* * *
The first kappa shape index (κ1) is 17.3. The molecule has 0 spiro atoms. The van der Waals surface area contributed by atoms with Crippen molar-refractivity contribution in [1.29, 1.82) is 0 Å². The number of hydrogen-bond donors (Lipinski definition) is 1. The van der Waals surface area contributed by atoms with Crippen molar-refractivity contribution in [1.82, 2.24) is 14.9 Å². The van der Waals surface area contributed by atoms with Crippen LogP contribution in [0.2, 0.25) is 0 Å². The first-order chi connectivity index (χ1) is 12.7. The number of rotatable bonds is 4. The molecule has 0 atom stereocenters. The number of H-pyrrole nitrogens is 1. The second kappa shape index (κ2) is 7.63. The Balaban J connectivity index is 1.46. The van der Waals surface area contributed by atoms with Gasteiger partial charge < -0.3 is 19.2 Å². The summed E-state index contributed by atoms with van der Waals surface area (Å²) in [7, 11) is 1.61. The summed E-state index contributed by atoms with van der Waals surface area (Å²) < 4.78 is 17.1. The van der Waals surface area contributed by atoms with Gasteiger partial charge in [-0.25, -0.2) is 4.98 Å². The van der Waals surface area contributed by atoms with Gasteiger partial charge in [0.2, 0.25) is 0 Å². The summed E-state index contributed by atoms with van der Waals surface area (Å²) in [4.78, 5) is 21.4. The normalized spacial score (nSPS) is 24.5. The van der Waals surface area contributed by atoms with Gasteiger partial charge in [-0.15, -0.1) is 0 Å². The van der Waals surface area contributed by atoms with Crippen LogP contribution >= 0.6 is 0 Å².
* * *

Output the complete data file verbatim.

The first kappa shape index (κ1) is 17.3. The molecule has 0 spiro atoms. The van der Waals surface area contributed by atoms with Crippen molar-refractivity contribution in [1.29, 1.82) is 0 Å². The number of hydrogen-bond donors (Lipinski definition) is 1. The van der Waals surface area contributed by atoms with Crippen molar-refractivity contribution in [1.82, 2.24) is 14.9 Å². The van der Waals surface area contributed by atoms with Crippen LogP contribution in [0.2, 0.25) is 0 Å². The first-order chi connectivity index (χ1) is 12.7. The number of rotatable bonds is 4. The molecule has 0 atom stereocenters. The number of H-pyrrole nitrogens is 1. The second kappa shape index (κ2) is 7.63. The Balaban J connectivity index is 1.46. The van der Waals surface area contributed by atoms with Gasteiger partial charge < -0.3 is 19.2 Å². The summed E-state index contributed by atoms with van der Waals surface area (Å²) in [7, 11) is 1.61. The summed E-state index contributed by atoms with van der Waals surface area (Å²) < 4.78 is 17.1. The van der Waals surface area contributed by atoms with Gasteiger partial charge in [-0.25, -0.2) is 4.98 Å². The van der Waals surface area contributed by atoms with Gasteiger partial charge in [0.2, 0.25) is 0 Å². The summed E-state index contributed by atoms with van der Waals surface area (Å²) in [4.78, 5) is 21.4. The normalized spacial score (nSPS) is 24.5. The van der Waals surface area contributed by atoms with Gasteiger partial charge in [-0.15, -0.1) is 0 Å². The van der Waals surface area contributed by atoms with Crippen LogP contribution >= 0.6 is 0 Å².